IRFC monopoly to end with new wagon leasing plan

Written by fe Bureau | New Delhi, Feb 26 | Updated: Feb 27 2008, 04:26am hrs
Railway minister Lalu Prasads new wagon leasing policy allowing private companies to own and lease wagons is likely to result in global transportation majors making a beeline for the Indian entry. This is the next step towards larger private participation in rail freight business in the country.

The policy is also likely to give a big push to the wagon leasing market in the country. Market sources said transportation majors like Srei Infrastructure, GE and Mitsui were eyeing entering the Indian market in partnership with the Railways.

Under the new policy, companies from sectors like coal, automobiles, steel and cement companies will be the major beneficiaries as they will be able to take wagons on lease depending on their requirements.

The customised wagon will result in increase in goods carried per wagon, faster loading and unloading and lesser delay in transportation, resulting in major cost saving for these companies. The policy allows them to negotiate prices and schedule with private players rather than depend on the railways, could result in huge cost and time savings.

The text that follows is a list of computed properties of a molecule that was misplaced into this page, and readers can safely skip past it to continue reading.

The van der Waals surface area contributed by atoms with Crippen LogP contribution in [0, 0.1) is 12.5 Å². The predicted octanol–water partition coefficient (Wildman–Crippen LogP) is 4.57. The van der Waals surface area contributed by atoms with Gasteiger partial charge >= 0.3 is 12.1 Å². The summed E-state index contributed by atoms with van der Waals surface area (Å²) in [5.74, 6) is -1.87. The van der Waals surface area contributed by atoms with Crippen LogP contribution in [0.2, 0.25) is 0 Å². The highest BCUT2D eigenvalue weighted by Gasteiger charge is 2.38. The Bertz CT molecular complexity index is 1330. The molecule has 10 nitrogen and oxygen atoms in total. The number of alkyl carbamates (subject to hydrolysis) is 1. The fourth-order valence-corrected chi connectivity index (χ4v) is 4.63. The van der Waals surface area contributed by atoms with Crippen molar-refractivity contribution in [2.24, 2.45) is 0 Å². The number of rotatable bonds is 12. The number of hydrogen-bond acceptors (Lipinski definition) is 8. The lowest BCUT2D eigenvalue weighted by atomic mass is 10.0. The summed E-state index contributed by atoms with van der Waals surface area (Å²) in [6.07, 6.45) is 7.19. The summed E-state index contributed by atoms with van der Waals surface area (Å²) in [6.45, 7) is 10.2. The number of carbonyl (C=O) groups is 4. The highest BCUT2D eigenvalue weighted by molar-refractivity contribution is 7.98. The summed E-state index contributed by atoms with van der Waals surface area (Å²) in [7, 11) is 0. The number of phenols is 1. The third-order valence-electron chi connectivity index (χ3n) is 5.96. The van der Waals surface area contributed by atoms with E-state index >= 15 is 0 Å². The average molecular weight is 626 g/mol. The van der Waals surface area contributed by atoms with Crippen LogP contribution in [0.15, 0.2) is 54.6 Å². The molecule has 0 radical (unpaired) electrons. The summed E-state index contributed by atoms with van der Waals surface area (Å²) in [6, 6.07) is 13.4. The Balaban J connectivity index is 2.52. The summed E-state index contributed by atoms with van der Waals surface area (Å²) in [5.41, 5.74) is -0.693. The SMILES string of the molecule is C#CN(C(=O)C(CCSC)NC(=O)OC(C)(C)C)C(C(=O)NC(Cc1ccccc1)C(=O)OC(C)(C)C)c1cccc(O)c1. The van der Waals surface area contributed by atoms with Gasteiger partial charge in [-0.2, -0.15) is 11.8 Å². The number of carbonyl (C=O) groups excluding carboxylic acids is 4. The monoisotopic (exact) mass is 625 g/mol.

The new policy effectively ends the monopoly of the Indian Railways finance arm IRFC and could see new customised and special purpose containers entering the market in India.

At present, only Indian Railway Finance Corporation (IRFC) can lease wagons run on the railway system. Under the new scheme, a wagon leasing company will need to have a minimum net worth of Rs 250 crore for getting registration under the scheme. The policy also stipulates a deposit of Rs 5 crore as registration fee which will be valid for 20 years.

Under the new Wagon Investment Scheme announced during 2005-2006, the railways had already approved an investment of Rs 1,500 crore for procurement of 138 rakes from the iron ore companies. As many as 42 rakes have received by the railways with an estimated cost of Rs 500 crore. However, the utilisation of special purpose wagons depends on the whether rail transportation continues to be a preferred mode of transport for the commodities.